Challenging the narrative of adoption: Who tells the story?

19 November 2021

Topic: Adoption
Author: Whatever Next?

A whatever next banner with artwork on itThe narratives around adoption narratives are changing, led by the voices involved. This Adoption Week Scotland, we look at what the award-winning project Whatever Next? tells us about how we can learn from each other and international adoption.

Whatever Next? is an award-winning adoptee-led project which was started in January 2021 by three Chinese adoptees – Addie, Hannah and Jo - who met in Edinburgh at the tail end of 2019. Since then, Whatever Next?, which focuses on how adoption is talked about and represented, has made appearances on BBC Radio Scotland, LBC, and in the Herald Scotland, and is currently working with Solus Productions on a podcast and Adoption UK on a series of webinars. In this blog post, they share some of their thoughts on how discussion surrounding adoption is changing and how they navigate this.

The three of us, Addie, Hannah and Jo met in Edinburgh. Addie had posted on a Facebook group designed for UK-based Chinese adoptees to see if there was anybody in Edinburgh who fancied meeting up in person. Our first few meetings started as cups of coffee and cake dotted around the various cafes of Edinburgh and the project initially began as an experiment to see how some of our views on certain topics about adoption might shift as we grew older. We began recording a few of these with the idea that it might be interesting to listen back to these in a couple of years' time.

Since that first recorded conversation, Whatever Next? has grown far beyond anything we could have imagined and it has been both a great privilege and experience to bring our conversations to other adoptees as well as friends, family and loved ones outside “the adoptive triad” (birth parents, adoptive parents, adoptee).

Three aims we try to strive towards in our work are bridging gaps in dialogues with those outside of the adoption triad; documenting changes in our own thoughts surrounding adoption as we learn more and grow older; and challenging traditional adoption narratives while showcasing the diversity of opinions within the global adoptive community.

More often than not, conversations concerning the lived experiences of adoptees and the issues they face are kept within adoptee-to-adoptee spaces. This may be positive in that it allows adoptees to be open and transparent with each other while creating connections within the community, however, we want to bring these conversations into mainstream dialogues. Within this, social media is both a blessing and a curse, operating as both a facilitator and ‘sound-tunneller’ of conversations. We want to encourage adoptees to spark conversations about adoption with those around them in order to help combat this while promoting understanding of adoptee experiences and reducing taboo, myths and stigma. Being an adoptee is a lifelong journey and we want to try to make it less of an isolating experience for those who may not be connected to adoptee communities and especially for those who may be interracial adoptees.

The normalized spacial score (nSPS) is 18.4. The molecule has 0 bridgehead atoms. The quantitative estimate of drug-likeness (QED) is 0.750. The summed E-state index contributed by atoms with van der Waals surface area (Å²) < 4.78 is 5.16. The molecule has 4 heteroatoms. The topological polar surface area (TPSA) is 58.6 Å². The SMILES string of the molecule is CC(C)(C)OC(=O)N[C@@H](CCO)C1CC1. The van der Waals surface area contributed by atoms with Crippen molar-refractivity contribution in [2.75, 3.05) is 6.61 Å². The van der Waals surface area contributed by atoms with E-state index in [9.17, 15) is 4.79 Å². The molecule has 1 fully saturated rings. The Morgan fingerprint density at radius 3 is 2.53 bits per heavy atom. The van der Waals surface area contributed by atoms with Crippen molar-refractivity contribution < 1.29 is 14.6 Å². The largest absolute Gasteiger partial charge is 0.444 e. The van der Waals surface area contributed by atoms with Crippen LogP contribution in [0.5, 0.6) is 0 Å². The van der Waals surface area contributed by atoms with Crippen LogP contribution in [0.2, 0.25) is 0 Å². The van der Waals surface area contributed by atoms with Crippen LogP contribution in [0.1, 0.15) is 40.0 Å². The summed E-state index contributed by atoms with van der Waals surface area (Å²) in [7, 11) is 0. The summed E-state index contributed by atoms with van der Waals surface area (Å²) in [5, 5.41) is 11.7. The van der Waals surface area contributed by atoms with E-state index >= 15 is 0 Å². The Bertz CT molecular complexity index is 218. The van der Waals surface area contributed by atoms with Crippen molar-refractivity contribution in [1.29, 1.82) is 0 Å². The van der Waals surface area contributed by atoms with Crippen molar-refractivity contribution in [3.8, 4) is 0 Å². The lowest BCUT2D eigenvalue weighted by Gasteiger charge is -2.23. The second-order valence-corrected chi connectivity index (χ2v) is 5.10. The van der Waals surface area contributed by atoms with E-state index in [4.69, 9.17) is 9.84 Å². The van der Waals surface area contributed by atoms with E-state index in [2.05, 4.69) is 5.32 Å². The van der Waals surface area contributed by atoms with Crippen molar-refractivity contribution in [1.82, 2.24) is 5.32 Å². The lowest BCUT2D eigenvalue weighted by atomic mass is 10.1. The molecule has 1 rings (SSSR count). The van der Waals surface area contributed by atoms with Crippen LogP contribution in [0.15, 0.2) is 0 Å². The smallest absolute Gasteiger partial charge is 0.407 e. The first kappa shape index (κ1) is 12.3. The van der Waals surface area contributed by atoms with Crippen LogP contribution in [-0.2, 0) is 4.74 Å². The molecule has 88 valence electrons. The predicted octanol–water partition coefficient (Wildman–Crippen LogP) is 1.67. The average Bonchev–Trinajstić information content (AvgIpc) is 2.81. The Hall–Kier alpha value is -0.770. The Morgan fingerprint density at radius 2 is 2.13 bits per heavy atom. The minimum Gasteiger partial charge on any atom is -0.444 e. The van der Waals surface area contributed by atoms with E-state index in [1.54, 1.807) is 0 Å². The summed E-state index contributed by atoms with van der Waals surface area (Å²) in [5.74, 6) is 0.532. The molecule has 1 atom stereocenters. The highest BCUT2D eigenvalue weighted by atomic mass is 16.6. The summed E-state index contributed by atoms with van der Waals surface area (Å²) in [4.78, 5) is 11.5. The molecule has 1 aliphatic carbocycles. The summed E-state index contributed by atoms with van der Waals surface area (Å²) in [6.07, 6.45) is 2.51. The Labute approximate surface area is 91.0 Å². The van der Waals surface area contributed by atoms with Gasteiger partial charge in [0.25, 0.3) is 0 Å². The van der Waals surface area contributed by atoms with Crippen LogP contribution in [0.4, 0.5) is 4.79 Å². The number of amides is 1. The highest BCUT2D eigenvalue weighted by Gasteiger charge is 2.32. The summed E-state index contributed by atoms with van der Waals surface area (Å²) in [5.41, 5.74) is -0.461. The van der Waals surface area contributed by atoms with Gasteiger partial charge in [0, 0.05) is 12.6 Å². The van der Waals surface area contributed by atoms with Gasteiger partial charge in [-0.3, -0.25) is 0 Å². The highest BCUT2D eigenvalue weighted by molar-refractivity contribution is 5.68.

Additionally, we noticed within the portrayal of adoption within the media, there is the tendency to view adoptee experiences as a monolith. One of the things we wish to highlight in our work is the diversity of thought, opinion and lived experiences across the adoptee community. Even across the three of us, there is a great range in our personal lives and upbringings.

An example narrative that we try to challenge is that all adoptees are lucky and/or broken. This is something we experienced being told growing up and which subsequently impacted our understanding of being adopted, which we are now trying to unlearn.

The conversations surrounding adoption are changing. The current socio-political climate has shifted in recent years to begin to include and centre marginalised voices. Throughout the generational and international range of adoptees, there is an overall movement towards adoptee-led discussion away from previous cultures of silence that promotes a greater understanding of the intersectional elements of adoption. Whatever Next? hopes to continue this as best we can, working alongside organisations such as Adoption UK and Adoption Scotland, and writing a blog post for CELCIS.

For more information about Whatever Next? visit

Follow us on Instagram, Twitter, Facebook, and Linkedin at @whatevernext2020


Linktree (All projects):

The views expressed in this blog post are those of the author/s and may not represent the views or opinions of CELCIS or our funders.

Commenting on the blog posts Sharing comments and perspectives prompted by the posts on this blog are welcome.

CELCIS operates a moderation process so your comment will not go live straight away.

Loading Conversation